Matt Olson (+2500 Caesars) — Olson has a top-10 finish to his name, and he has the home run ceiling to be in this. However, guys with his profile really need to reach truly massive home run totals to win. His highest-ever WAR finish was 7th in AL in 2021. For the last two guys, remember what we said in the AL MVP article: Only one player in the past decade (20 winners) has finished outside the top three in their league in WAR.
Pete Alonso (+1600 FanDuel) — Ok, now I’m just repeating myself, so see: Schwarber, Olson.
Paul Goldschmidt (+1500 FanDuel) — Now Goldschmidt is interesting because he’s a first baseman who actually did win the award. But that’s because he can accumulate WAR with his base running, defense and on-base skills that separate him from the previous three guys mentioned. (I know Schwarber isn’t a first baseman, but he fits the slugging mold.) The bad news for Goldschmidt is that it is incredibly hard to win back-to-back MVPs. It’s kind of the inverse of the Embiid Disease mentioned in the AL article. Here are the back-to-back winners this century: Barry Bonds, Albert Pujols, Miguel Cabrera. Goldschmidt isn’t in that tier.
Trea Turner (+1200 BetMGM) — He’s a popular pick and I could certainly see it. The case against him, though, is that despite playing at a skill position, he has never even reached 5.0 WAR in a single season. If I could bet him to be top-five (at much lower odds, of course), that’s a bet I’d like a lot more.
Fernando Tatis Jr. (+1400 Caesars) — From a talent level I like this a lot, and the amount of time he’s missing is not enough to rule him out—it’s basically an IL stint. But I just find it supremely hard to imagine the voters giving him an MVP after he was suspended for PEDs last season. I certainly don’t think he should be a top-10 preseason candidate.
Freddie Freeman (+1400 FanDuel) — Mr. Consistency, but he’ll be 33 this season and he isn’t often at the top of the WAR leaderboard. Plus, he already got his, albeit in the COVID-shortened season.
Mookie Betts (+950 FanDuel) — Into his 30s this season and has a tendency to miss games. OBVIOUSLY he’s a real contender, but I just don’t love this price. Big time candidate to target if his odds get longer early on.
Juan Soto (+550 FanDuel) — Soto has the sexiest profile of any candidate (MVP runner-up in 2021, winning team, star we know, still just 24 years old), but he’s coming off his worst season (yes, he still had a 130 OPS+, but he was only worth 1.8 WAR which is quite notably blah) and he’s dinged up already. It’s an oblique injury, too, which is one of those that can just linger and sap power all year. Again, if this number were even in the 12-15:1 range, I’d obviously be all over it, but at just +550, I can’t get there.

Can’t Quite Write Them Off

Spencer Strider (+20000 FanDuel) — Probably not happening, but at 200:1, you know that. If any pitcher were to fully shoot the moon and post something crazy like a Bob Gibson ERA for a playoff contender in a big market, Strider definitely has that ceiling. However, he’s likely not well known enough to jump from the Cy Young pool (where I love his number) to the MVP pool in his second season.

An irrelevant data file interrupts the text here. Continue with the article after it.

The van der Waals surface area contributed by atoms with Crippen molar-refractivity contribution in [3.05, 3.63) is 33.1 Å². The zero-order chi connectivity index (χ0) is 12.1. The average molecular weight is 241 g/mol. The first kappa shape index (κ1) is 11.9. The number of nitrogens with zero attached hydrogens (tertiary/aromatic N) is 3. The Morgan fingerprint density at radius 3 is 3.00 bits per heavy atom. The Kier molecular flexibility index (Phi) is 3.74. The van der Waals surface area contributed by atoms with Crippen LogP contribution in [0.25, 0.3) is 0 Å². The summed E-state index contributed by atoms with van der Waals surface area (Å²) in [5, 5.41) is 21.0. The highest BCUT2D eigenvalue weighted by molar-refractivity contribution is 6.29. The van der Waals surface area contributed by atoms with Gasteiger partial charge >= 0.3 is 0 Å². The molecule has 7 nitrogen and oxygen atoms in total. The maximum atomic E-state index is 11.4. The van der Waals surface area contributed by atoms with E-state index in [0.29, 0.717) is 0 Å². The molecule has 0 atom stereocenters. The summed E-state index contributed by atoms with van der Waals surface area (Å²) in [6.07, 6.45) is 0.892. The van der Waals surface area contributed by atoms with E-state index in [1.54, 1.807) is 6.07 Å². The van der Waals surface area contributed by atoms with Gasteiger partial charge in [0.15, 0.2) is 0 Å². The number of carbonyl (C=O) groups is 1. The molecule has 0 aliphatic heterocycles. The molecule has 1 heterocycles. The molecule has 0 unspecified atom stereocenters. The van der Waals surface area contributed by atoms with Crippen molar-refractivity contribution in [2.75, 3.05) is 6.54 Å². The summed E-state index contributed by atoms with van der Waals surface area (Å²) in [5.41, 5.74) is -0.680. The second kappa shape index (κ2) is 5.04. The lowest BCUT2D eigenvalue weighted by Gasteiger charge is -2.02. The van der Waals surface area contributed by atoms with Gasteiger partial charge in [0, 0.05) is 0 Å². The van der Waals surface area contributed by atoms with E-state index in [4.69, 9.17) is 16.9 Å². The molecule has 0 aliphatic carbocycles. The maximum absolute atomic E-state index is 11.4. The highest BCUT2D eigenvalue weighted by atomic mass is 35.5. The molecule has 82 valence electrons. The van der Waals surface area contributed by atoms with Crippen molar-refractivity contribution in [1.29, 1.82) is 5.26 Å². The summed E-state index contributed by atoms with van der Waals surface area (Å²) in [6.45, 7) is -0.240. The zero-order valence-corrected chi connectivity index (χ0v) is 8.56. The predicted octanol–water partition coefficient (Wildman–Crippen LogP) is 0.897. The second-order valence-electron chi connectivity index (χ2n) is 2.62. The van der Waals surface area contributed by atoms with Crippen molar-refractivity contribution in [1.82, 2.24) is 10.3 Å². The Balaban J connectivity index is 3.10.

Starling Marte (+15000 FanDuel) — He has the big market bump, and he received votes last season despite missing more than 40 games. If he just duplicated his last season but didn’t miss any time, we could be looking at something like 5.5 WAR to go along with a 20/20 season, which would certainly get him in the discussion. It’s just hard to picture him leading that discussion. Probably a nice portfolio piece to get at this price though.

Bryce Harper (+8000 FanDuel) — It’s basically impossible to win an MVP in half a season, but if anyone could do it, it would be Harper (or the yin to his yang: Trout). It would be crazy to bet this now, though, because the odds are only going to get a lot longer. If you think he could somehow have a quick recovery and lead a second half charge in Philly to do it, you’ll get wayyyyy better odds a few months into the season.

Ronald Acuna (+1000 FanDuel) — I want to spend a little longer here because I know Acuna is a popular pick among a lot of smart folks, but I can’t quite get there. He’s the third-favorite going into the season, despite only one season to his name of over 120 games played. Now, that season he finished fifth in the MVP vote as a 21-year-old, but even that season he wasn’t even in the top 10 for WAR in the NL. He’s also coming off his worst OPS+ season of his career, and his power was quite sapped from previous seasons. I agree with those whose thinking is that Acuna is going to win an MVP at some point in his career, but I want to see him turn the corner towards that path before I’m going to start lining up to bet him at this number.